By Fred Wood
Special to The Compass
Eric Wood grew up on Smith Street in downtown Bay Roberts.
His father and grandfather were blacksmiths and tinsmiths. They had a forge. His mother was killed in 1926 in the first motor vehicle fatality in the town’s history. An older brother died of pneumonia at the age of 12. Once, upon discovering an unimpressive report card in some family papers, we learned he was an indifferent student in school — much to his children’s delight!
We have heard stories of his growing up as an adventurous and mischievous youth. There developed a love of motorcycles. Early pictures show a pleasant face, wide grin and bushy eyebrows. Those eyebrows have followed me to this day! We know of an early girlfriend of a prominent family.
That adventurous spirit was evident when in 1941 he joined the 166th (Newfoundland) Royal Artillery. He spent most of the next three years of his life in North Africa and Italy. The 166th RA participated in some of the pivotal battles of the Mediterranean Theatre in World War II. They were there at Longstop Hill, Ortona and Cassino.
As a gunner, Eric’s task was to maintain the regiment’s 25-pound guns in Q (Qweenie) Battery and keep them in good working condition. He spoke of being sick in the desert heat and watching the walls on the great Benedictine Monastery on Monte Cassino come tumbling down under bombardment.
However, more often his stories were of the humourous kind, the sort of dark humour that soldiers adopt. Riding through Italian cornfields at night on a motorcycle, with no headlights. Periods of activity so intense that he wouldn’t get a chance to wash his clothes for weeks on end. The times spent with comrades were most treasured.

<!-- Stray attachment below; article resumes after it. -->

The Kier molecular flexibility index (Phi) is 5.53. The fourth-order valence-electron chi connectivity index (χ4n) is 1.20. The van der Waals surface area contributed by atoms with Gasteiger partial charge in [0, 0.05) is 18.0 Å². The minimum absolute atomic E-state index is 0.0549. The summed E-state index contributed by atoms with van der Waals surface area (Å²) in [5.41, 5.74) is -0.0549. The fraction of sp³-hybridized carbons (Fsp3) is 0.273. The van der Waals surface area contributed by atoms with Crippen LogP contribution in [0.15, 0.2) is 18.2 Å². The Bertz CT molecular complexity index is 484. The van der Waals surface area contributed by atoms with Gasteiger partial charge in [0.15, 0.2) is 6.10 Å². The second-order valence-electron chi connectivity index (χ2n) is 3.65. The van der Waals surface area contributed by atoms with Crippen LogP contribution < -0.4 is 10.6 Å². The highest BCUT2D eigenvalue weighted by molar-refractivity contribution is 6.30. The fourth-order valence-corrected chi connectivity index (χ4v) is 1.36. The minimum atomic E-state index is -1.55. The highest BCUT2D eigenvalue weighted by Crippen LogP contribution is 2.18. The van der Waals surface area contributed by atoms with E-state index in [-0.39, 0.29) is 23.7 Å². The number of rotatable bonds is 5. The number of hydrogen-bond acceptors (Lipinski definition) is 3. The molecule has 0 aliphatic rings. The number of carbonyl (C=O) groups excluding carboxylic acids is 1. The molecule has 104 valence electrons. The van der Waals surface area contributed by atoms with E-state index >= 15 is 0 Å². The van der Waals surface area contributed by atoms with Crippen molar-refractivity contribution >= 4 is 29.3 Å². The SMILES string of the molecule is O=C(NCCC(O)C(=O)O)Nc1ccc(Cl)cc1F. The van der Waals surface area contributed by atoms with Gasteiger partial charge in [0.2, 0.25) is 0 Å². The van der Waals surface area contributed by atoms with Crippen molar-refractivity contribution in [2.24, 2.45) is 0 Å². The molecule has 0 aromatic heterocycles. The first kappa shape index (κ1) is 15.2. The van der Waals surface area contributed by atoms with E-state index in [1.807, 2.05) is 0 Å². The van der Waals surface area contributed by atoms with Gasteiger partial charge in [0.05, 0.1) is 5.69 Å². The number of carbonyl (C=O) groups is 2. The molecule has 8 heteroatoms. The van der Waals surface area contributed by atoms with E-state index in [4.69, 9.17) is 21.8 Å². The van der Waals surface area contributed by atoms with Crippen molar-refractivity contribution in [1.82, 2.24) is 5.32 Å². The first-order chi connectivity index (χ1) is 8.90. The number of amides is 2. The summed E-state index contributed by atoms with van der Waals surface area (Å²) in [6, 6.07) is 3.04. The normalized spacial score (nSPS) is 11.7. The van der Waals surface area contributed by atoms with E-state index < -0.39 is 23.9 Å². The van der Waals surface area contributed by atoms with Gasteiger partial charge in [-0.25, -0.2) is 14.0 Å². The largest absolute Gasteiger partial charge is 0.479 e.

A fellow soldier in the regiment remembers Dad as a ‘bit of a laddio’! When the regiment was on the move he was the first into a new village, apparently scrounging up materials and provisions for the regimental kitchens, especially of the liquid variety.
A poignant occasion for my wife and I came during a trip to Italy in 2010 when we were able to travel to the very locations where Eric and his comrades fought 65 years earlier. We also visited the graves of those comrades and friends left behind in the cemeteries at the foot of Monte Cassino and on the Sangro River.
After his return from the war, Eric continued his adventurous ways by going to work on the American Air Force Base in Goose Bay, Labrador. Albums of photos show him and his buddies at work or on hunting and fishing trips into the Labrador wilderness — great manly pictures of hunting success and comradery.
It was during this time in the late 1940s that a young Winnifred McTeer paid several summer visits to Bay Roberts from Montreal with her mother. Eric and her met, and the rest is history!
They married in July 1951 and moved to Bay Roberts. My father then began working with Canadian National Railways doing plumbing repair at the railway stations in Newfoundland. By the time three children had been added to the household Eric was working with his brother Bill in a rising plumbing and heating business and practising his trade as a tinsmith.
And we remember our father when he was at his proudest! That happened whenever there was a function involving his comrades and friends at the Royal Canadian Legion (Branch 32) Bay Roberts. Eventually our mother joined the Legion Auxiliary and it seemed our lives became closely intertwined with the Legion. There were meetings and conventions; there were parades; there were suppers and dances — oh the dances!